Individuals with autism often have trouble responding to something they see, which is a process controlled by the cerebellum. The cerebellum receives inputs from sensory brain regions such as the visual cortex, sending out signals to the motor complex. Until recently, researchers did not focus on the cerebellum when trying to analyze the complexities of autism, however they are beginning to emphasize its importance.

Matt Mosconi, assistant professor of psychiatry at the University of Texas Southwestern in Dallas, went into detail about how individuals with autism have difficulty taking visual information and following through with an action, therefore resulting in the feeling of being anxious or overwhelmed. Mosconi and his team of researchers tested the ability of individuals translating visuals into actions by having participants to match and maintain the position of two lines on a screen by squeezing a sensor in their hand.

Researchers modulated the system so that the same amount of pressure can move the line by a lot or a little. Mosconi and his colleagues scanned the brains of 20 participants with autism and 23 controls, finding that different brain pathways are involved when the test is at its most or least sensitive. Overall, they discovered that individuals on the autism spectrum struggled to hold the bar still.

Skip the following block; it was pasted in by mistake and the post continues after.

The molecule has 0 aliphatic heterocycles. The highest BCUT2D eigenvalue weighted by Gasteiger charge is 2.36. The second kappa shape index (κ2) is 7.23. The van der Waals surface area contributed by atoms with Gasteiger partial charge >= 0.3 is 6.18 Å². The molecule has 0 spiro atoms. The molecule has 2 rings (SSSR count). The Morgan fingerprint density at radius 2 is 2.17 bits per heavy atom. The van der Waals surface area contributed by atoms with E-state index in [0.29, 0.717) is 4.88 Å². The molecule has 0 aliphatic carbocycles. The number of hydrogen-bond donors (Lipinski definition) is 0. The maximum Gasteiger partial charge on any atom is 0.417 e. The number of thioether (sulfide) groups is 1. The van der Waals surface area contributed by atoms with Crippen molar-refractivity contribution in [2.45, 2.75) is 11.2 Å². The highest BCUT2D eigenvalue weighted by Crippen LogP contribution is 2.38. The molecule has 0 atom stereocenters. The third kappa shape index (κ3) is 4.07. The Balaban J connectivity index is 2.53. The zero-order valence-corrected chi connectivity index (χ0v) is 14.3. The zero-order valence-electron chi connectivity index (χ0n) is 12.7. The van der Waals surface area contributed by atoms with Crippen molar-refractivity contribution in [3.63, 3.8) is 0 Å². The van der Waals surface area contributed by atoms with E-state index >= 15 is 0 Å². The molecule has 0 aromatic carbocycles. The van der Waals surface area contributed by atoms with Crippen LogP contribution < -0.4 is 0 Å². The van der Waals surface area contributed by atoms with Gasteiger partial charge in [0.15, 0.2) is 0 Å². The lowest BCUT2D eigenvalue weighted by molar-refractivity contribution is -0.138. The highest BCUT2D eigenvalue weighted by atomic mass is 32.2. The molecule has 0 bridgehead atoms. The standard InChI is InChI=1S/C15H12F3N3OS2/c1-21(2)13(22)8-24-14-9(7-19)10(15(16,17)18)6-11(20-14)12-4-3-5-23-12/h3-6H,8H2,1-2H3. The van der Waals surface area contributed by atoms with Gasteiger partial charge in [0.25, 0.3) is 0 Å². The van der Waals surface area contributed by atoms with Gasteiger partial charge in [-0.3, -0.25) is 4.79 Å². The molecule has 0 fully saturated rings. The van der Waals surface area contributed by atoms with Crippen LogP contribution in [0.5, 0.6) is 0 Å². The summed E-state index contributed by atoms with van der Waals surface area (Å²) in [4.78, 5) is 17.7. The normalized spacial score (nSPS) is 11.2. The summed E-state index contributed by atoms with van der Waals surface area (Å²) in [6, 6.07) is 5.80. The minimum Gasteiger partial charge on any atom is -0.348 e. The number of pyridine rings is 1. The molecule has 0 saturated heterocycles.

People with autism have weak responses in circuits connecting into and out of the cerebellum when the bar was only moving in subtle ways. When the sensor was highly sensitive, the participants showed hyperexcitiability in the sensory regions outside of the cerebellum. Mosconi states, “In a sense, they’re just more sensitive to any changes in the visual feedback in any direction”.

A separate team of researchers used brain scans to link defects in different regions of the cerebellum to language delay in autism. The team looked at 35 people with autism, 13 of whom have language delays, and 35 controls. The participants with autism have less gray matter, particularly in one subregion of the cerebellum called the right crus1. Participants who have both autism and language delays showed a decrease in gray matter in the left crus1.

Most individuals with autism process language on the right side of their cortex, which interacts with the left side of the cerebellum. Catherine Stoodley, lead researcher and assistant professor of psychiatry at the American University states, “Within the cerebellum, you see different [circuit] loops depending on where you are.” She continues, “I think we’re getting more sophisticated in our take on the cerebellum and autism.”

In the future, researchers aim to use brain scans to analyze further links between the cerebellum and other parts of the brain. Studies are also trying to pin down the specific subregions of the cerebellum to understand their various functions.

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Treating GI Troubles May Improve Symptoms of Autism